The intrinsic rate of population increase (rm) or the innate ability to increase in number was about 265 times lower for individuals kept in grape than for those who fed on acerola. This result indicates that acerola is indeed an important multiplier host for B. carambolae in North region of Brazil, corroborating that pointed out by Almeida et al. (2016).

The finite ratio of increase (λ) or the number of times the population multiplies in a unit time, on grape was 1.01, which was equal to that found by Zart et al. (2010) for A. fraterculus in the same type of grape. Yu-Bing and Hsin (2012), who feed B. cucurbitae larvae on C. sativus L. (Cucurbitaceae), Lagenaria siceraria (Molina) Standl. (Cucurbitaceae), or D. carota, also found values between 1.07 and 1.15, which is similar to those of this study. This parameter does not appear to vary among the tephritid species even in different hosts.

This work was the first in Brazil to evaluate the biology of B. carambolae on grape and acerola. Although this species is not directly related to grape, as this fruit is not cultivated in its center of origin, the results indicate that the carambola fruit fly recognizes grape as an oviposition substrate. Although grape is not a good host, the large number of punctures recorded in the grapes indicate the possibility of extensive damage by this fruit fly to this crop. The few individuals who reached the adult stage in grape showed high fecundity and were long-lived, which are important aspects to consider when studying the potential of an insect to become a pest.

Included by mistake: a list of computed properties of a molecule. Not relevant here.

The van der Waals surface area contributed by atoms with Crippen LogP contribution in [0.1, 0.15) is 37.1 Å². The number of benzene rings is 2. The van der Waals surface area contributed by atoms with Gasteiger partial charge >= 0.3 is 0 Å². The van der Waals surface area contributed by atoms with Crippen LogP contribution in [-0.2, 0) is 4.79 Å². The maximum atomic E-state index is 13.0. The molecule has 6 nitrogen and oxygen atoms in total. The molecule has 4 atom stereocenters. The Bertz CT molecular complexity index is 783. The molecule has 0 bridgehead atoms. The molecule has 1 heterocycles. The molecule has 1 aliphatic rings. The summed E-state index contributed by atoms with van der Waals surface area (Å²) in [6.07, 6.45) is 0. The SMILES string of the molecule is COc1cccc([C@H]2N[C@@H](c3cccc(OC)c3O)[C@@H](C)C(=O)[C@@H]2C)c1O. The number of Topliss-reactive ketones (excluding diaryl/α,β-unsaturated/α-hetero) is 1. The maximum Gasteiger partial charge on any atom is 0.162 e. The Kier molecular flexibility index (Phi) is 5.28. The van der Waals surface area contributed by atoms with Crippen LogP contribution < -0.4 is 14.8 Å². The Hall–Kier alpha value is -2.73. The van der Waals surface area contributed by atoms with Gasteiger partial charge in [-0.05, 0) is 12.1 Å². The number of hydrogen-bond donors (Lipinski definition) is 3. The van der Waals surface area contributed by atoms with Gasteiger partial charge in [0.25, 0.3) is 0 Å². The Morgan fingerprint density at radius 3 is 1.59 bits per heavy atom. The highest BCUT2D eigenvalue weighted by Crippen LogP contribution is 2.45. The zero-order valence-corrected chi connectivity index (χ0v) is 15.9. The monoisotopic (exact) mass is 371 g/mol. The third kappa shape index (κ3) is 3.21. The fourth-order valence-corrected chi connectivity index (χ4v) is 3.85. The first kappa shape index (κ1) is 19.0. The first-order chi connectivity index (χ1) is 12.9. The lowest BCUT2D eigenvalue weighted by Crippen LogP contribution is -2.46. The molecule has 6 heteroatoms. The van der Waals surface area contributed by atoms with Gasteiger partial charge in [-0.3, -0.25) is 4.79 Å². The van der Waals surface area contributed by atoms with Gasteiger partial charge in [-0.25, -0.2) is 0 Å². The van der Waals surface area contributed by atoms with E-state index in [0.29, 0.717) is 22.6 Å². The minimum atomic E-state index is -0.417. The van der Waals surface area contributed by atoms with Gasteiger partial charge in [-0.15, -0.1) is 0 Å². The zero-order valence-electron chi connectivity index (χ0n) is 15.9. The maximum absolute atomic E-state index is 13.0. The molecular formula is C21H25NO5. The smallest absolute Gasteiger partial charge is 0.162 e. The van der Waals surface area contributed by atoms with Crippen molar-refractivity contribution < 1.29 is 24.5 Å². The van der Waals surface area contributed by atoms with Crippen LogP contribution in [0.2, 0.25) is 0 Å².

On the other hand, acerola is already reported to host this species. Our results demonstrated that this fruit was suitable for of B. carambolae development. Acerola could become a multiplier host increasing the probability for the population growth of this fruit fly, because acerola is cultivated in other regions of Brazil and has great commercial interest.

The study of Marchioro (2016) showed, based on the climatic factors, that the dispersion of B. carambolae to other regions of the country is possible. The results of the present work verify that grapes and acerola are suitable for the development of this species. Therefore, measures to prevent the dispersion of the carambola fruit fly to other areas is important due to the economic importance of fruit crops in Brazil, both for the internal and external markets, along with the imposed quarantine barriers.

Conflicts of interest

The authors declare no conflicts of interest.


We thank Embrapa Amapá and to the team of the Laboratory of Plant Protection for the support during the work, and to The National Council for Scientific and Technological Development (CNPq) for fellowships awarded to first, second and third authors. To the Ministry of Agriculture, Livestock and Supply, authorization for publication of the data relating to the quarantine pest B. carambolae, under the of Normative Instruction No. 28/2017.